San Francisco Council Changes Policy on Gays (Article from
Ed Henderson (BigEdBSA@AOL.COM)
Wed, 11 Dec 1996 10:16:32 -0500
This was a lead story on CNN this morning. I thought everyone might be
FROM THE San Francisco Examinar Web Site, Wed. Dec. 11th
San Francisco Scouts let gays belong
Quiet policy change aims to regain funding from United Way
By Larry D. Hatfield OF THE EXAMINER STAFF
The San Francisco Bay Area Council of the Boy Scouts has quietly adopted a
more lenient policy
toward gay members and leaders, putting it in apparent conflict with the
national Scouts but positioning it to try to win back United Way and
corporate funding cut off four years ago.
The national Boy Scouts of America opposes allowing homosexual members or
leaders, and in the past it has expelled gays. A spokesman in Irving, Texas,
where the Scouts have their headquarters, said that policy was unchanged. But
the Bay Area Council has adopted a policy that
doesn't call for the expulsion unless the Scout or Scout leader engages in
public homosexual conduct or advocacy.
"This is a very difficult issue," said Steve Barnes, the former military man
who took over as the local council's chief executive officer last year. "What
we've done is define where and when we'd take action. "If you come into our
program and you are interested in conduct or advocacy, then we will not
However, the Bay Area Council's new policy on sexuality, marked "confidential
(and) not intended for public release," doesn't bar membership for simply
being homosexual and forbids Scout officials from investigating a member's or
leader's sexual orientation.
The policy was crafted by San Francisco business leader and Scout board
member Stephen Bechtel Jr. and was passed by the council's board in an August
meeting, sources said. Avoiding "politics of the day' "The Boy Scouts of
America does not ask prospective members about their sexual preference, nor
do we check on the sexual orientation of boys who are already in scouting,"
the policy says. "We allow youth to live as children and enjoy scouting and
its diversity without immersing them in the politics of the day.
"The Boy Scouts of America has always taught youth the traditional values of
scouting families. Accordingly, we do not allow for the registration of
members or as leaders those whose public conduct or advocacy does not suggest
these traditional values."
Barnes said, "In this program, we judge people on the content of their
character and their behavior. We need to be asexual as well as apolitical. .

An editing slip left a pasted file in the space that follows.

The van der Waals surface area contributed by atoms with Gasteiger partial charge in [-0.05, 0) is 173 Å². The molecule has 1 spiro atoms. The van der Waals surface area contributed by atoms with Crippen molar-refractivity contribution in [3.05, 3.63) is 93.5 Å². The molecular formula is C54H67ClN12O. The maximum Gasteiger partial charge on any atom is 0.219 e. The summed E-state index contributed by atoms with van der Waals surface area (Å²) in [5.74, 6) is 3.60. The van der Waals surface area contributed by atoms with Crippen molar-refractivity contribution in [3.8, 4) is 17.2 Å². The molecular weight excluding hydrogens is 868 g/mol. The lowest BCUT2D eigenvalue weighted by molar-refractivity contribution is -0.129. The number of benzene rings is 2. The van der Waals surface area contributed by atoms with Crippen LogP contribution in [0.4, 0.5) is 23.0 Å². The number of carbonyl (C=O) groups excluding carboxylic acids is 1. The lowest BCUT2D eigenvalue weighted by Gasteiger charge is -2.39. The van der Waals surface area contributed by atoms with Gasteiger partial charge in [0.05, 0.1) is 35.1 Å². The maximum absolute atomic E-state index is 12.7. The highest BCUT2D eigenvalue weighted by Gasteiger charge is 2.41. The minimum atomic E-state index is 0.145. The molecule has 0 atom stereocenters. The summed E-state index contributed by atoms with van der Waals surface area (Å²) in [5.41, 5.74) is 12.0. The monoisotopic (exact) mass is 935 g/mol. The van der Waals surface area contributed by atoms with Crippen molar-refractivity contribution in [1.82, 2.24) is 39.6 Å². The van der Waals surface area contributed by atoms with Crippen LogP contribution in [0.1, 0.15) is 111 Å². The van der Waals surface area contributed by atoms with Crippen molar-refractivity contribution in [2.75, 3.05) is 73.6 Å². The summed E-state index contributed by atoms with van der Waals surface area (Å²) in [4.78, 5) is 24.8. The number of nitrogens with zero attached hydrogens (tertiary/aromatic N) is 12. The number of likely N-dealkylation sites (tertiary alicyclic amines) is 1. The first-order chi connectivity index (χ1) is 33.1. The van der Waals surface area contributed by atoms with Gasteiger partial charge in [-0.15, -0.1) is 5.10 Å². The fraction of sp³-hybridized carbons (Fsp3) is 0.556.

. . We're here to serve kids. We're here to serve all kids."
Rejecting the idea that the policy was a version of the military's "don't
ask, don't tell" policy, Barnes said, "Sexuality is an adult issue. We don't
think kids should be part of that. Most of these kids are Cub Scouts, aged 8
to 11, and there's nothing appropriate about anybody having a discussion with
an 8- or 11-year-old about sexuality.
"And the politics (of the debate over gay rights) is not something we should
get involved in." Bechtel was unavailable for comment, and the Boy Scouts of
America spokesman in Irving referred The Examiner's inquiry to local Scout
officials. "They said OK' Asked about the national Scouts' reaction, Barnes
said, "We've communicated with the national office that this is our policy
interpretation, (and) they said OK. Each council is independent, and (its)
executive board has
the responsibility to set policy for that council."
The Bay Area Council has some 32,000 Scouts and 5,500 leaders in San
Francisco and Alameda County, except for Piedmont and the city of Alameda.
Some or all of the other six Scout councils in the Bay Area apparently have
been approached about adopting similar policies, but none has acted yet,
sources said. None of the Scout councils in the Bay Area receives United Way
The United Way cut off nearly $500,000 in annual funding to Bay Area councils
in 1992 because of the Scouts' anti-gay policies. Several major corporations
- Levi Strauss, Bank of America and Wells Fargo - subsequently cut off
funding as well.
Tom Ruppanner, president of United Way of the Bay Area, had a careful
response when asked whether the Bay Area Council's new policy would restore
"The United Way of the Bay Area accepts requests for grants on a year-round
basis, selecting for grants organizations that help build healthy and safe
"We have no position relative to the San Francisco Council of Boy Scouts of
America because we have no application for a grant from that organization
pending at this time. If such an application is received, the request for
funding would be addressed in a timely manner. "The door is open."
Ruppanner said individual United Way donors had pledged $344,457 to the Bay
Area councils this year, $75,334 of it to the San Francisco council. Scouts
to seek funding Sources said the Scouts were preparing a funding request for
the United Way and that early indications were that it would be favorably
United Way board member David Wharton, who is gay, said Barnes "represents a
different attitude about scouting and participation in scouting by gay and
lesbian participants and program leaders. How far he's been able to spread
this attitude up the chain of command isn't clear.
"We're desirous of having all agencies in the Bay Area conform with our
non-discrimination policy. Given his overture to us, we have talked with him,
but it hasn't
been taken any further than discussions.
"This is a promising leadership initiative by Mr. Barnes. And we are
interested in rebuilding the bridge to the Boy Scouts. This is promising
revisitation of a tough
issue. Where it goes is unknown."
Terry Howerton Sakima Group, Inc. SCOUTER Magazine Kansas City